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The Supreme court has delivered its reasoned judgment in the Hadiya case. The judgment was rendered by Chief Justice Dipak Misra and Justices AM Khanwilkar and DY Chandrachud a month after it had set aside the Kerala High court verdict.
While Justice Misra delivered judgment on behalf of Justice Khanwilkar and himself, Justice Chandrachud authored a separate concurring judgment.
In the majority opinion Chief Justice Misra has stated that the High Court in annulling the marriage was erroneously guided by some kind of social phenomenon that was frescoed before it. The Court took note of the fact that Hadiya’s father Asokan had first filed a writ petition and when Hadiya had expressed her desire to go with Respondent 7, the High Court had so directed.
Subsequently, the adamantine attitude of the father, possibly impelled by the obsessive parental love, compelled him to knock at the doors of the High Court in another Habeas Corpus petition whereupon the High Court asked for production of Hadiya.
Hadiya, then came with the person whom the High Court called a stranger, though she insisted she had married him. The Supreme Court observed that though Hadiya had gone with Respondent 7, that does not mean that she as a major cannot enter into a marital relationship.
“The High Court unwarrantably took exception to the same forgetting that parental love or concern cannot be allowed to fluster the right of choice of an adult in choosing a man to whom she gets married. The High Court should have, after an interaction as regards her choice, directed that she was free to go where she wished to.”
The Court further stated that the High Court erred in reflecting upon social radicalization and other aspects. It has stated that if there was any criminality in any sphere, it was for law enforcement agency to do the needful.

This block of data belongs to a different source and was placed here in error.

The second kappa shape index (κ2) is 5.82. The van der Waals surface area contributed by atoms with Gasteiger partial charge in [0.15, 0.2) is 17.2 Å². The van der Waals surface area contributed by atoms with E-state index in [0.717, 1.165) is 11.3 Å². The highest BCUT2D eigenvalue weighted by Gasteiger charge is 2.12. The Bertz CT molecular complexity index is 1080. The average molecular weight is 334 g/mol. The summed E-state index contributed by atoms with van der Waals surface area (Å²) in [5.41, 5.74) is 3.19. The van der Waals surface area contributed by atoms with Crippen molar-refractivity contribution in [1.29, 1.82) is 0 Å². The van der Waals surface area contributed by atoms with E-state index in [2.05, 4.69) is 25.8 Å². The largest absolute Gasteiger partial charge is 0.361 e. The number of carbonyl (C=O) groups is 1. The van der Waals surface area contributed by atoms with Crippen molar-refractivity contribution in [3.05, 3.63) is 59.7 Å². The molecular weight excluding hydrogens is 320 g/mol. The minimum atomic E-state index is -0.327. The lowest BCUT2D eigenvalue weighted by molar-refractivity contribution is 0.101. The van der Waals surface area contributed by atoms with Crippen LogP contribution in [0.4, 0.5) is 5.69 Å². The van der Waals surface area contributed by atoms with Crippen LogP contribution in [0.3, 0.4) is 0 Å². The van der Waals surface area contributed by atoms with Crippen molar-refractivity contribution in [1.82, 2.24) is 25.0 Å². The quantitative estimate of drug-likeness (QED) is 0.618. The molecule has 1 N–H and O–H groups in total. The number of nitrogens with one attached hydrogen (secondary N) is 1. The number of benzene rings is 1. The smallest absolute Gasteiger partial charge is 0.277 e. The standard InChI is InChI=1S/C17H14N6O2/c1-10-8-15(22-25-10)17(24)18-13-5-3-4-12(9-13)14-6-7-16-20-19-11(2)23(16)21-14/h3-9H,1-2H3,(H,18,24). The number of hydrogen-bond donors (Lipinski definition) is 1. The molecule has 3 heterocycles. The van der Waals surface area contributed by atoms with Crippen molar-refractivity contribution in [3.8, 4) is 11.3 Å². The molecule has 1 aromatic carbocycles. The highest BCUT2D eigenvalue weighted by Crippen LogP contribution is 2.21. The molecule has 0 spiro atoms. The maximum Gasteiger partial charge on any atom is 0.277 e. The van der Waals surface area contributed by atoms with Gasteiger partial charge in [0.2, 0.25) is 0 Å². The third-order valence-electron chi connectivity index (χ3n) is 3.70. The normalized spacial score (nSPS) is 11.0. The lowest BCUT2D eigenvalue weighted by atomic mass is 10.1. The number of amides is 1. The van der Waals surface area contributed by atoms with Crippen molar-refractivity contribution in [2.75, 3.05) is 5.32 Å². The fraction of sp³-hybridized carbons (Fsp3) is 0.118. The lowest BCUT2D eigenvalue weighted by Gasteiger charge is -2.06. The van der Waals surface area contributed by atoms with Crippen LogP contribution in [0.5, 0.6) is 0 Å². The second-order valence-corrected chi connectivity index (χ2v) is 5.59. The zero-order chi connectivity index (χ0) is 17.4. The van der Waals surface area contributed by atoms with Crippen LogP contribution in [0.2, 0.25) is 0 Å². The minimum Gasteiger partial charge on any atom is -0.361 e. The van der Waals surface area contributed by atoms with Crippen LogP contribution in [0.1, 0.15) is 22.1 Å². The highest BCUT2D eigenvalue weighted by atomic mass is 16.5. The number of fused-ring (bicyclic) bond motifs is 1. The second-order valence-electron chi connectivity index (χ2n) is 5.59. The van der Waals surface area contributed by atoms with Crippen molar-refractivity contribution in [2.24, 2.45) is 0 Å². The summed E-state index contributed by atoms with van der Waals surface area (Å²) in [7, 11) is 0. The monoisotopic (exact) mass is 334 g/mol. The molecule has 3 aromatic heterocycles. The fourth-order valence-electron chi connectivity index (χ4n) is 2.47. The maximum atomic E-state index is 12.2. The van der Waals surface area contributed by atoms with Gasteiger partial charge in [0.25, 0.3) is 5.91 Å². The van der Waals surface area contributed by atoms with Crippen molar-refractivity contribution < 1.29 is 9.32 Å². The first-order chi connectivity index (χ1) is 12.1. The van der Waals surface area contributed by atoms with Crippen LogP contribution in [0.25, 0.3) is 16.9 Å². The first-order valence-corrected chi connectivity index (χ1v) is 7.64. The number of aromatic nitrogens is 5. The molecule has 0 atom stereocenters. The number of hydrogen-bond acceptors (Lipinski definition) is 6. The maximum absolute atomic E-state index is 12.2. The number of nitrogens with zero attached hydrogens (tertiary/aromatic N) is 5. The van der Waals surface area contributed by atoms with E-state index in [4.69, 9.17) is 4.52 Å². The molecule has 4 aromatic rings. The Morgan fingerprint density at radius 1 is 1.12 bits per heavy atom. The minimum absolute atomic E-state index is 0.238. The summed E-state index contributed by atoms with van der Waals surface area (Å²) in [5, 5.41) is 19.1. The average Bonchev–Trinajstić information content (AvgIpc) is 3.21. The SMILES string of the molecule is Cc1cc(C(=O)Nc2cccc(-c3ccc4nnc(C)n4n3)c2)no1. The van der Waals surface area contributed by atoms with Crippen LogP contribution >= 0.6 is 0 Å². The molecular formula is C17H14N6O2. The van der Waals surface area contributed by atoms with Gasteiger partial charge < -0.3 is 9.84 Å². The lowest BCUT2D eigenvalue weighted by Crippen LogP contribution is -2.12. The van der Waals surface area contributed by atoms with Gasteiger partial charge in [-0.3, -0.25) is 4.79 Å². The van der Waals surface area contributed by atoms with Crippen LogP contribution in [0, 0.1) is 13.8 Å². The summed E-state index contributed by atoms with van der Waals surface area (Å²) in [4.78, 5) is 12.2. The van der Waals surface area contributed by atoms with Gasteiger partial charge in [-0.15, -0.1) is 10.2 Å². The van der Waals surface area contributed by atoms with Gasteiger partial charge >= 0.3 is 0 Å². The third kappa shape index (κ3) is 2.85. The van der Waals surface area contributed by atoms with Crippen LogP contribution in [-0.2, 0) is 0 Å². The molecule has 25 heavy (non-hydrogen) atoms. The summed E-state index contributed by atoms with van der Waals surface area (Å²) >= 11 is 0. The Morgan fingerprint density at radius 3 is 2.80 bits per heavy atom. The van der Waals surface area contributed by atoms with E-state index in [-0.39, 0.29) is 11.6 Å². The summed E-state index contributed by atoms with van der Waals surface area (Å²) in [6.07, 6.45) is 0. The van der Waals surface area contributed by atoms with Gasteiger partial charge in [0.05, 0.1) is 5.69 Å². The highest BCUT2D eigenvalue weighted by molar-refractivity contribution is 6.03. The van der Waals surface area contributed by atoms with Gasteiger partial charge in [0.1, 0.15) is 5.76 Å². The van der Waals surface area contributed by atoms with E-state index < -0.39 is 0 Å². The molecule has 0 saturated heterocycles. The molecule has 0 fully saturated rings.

“The High Court further erred by reflecting upon social radicalization and other aspects. In a writ of Habeas Corpus, it was absolutely unnecessary. If there was any criminality in any sphere it was for law enforcement agency to do the needful but as long as the detenue has not been booked under law, the obligation of the court is to exercise the celebrated writ that breathes life into our Constitutional guarantee of freedom.”
Regarding the exercise of Parens Patriae jurisdiction by the High Court, the Supreme Court after relying on a catena of cases held that the same can be exercised only in exceptional cases where the parties before it are either mentally incompetent or have not come of age and it is proved to the satisfaction of the court that the said parties have either no parent/ legal guardian or have an abusive or negligent parent/ legal guardian.
The Court also brushed aside the contention of Senior Advocate Shyam Divan of treating a major as a vulnerable adult for exercising Parens Patriae jurisdiction. This, the court said, was based on its interaction with Hadiya, which convinced the Court that there was nothing to suggest that she suffers from any kind of mental incapacity or vulnerability.
“She was absolutely categorical and unequivocal in the expression of her choice”.
In the concurring judgment rendered by Justice Chandrachud, some pertinent observations have been made about individual liberty and freedom of choice as facets of Article 21. Justice Chandrachud states that right to marry a person of one’s choice is integral to Article 21 of the Constitution and the same cannot be taken away except through a law which is substantively and procedurally fair, just and reasonable.
“The right to marry a person of one’s choice is integral to Article 21 of the Constitution. The Constitution guarantees the right to life. This right cannot be taken away except through a law which is substantively and procedurally fair, just and reasonable. Intrinsic to the liberty which the Constitution guarantees as a fundamental right is the ability of each individual to take decisions on matters central to the pursuit of happiness.”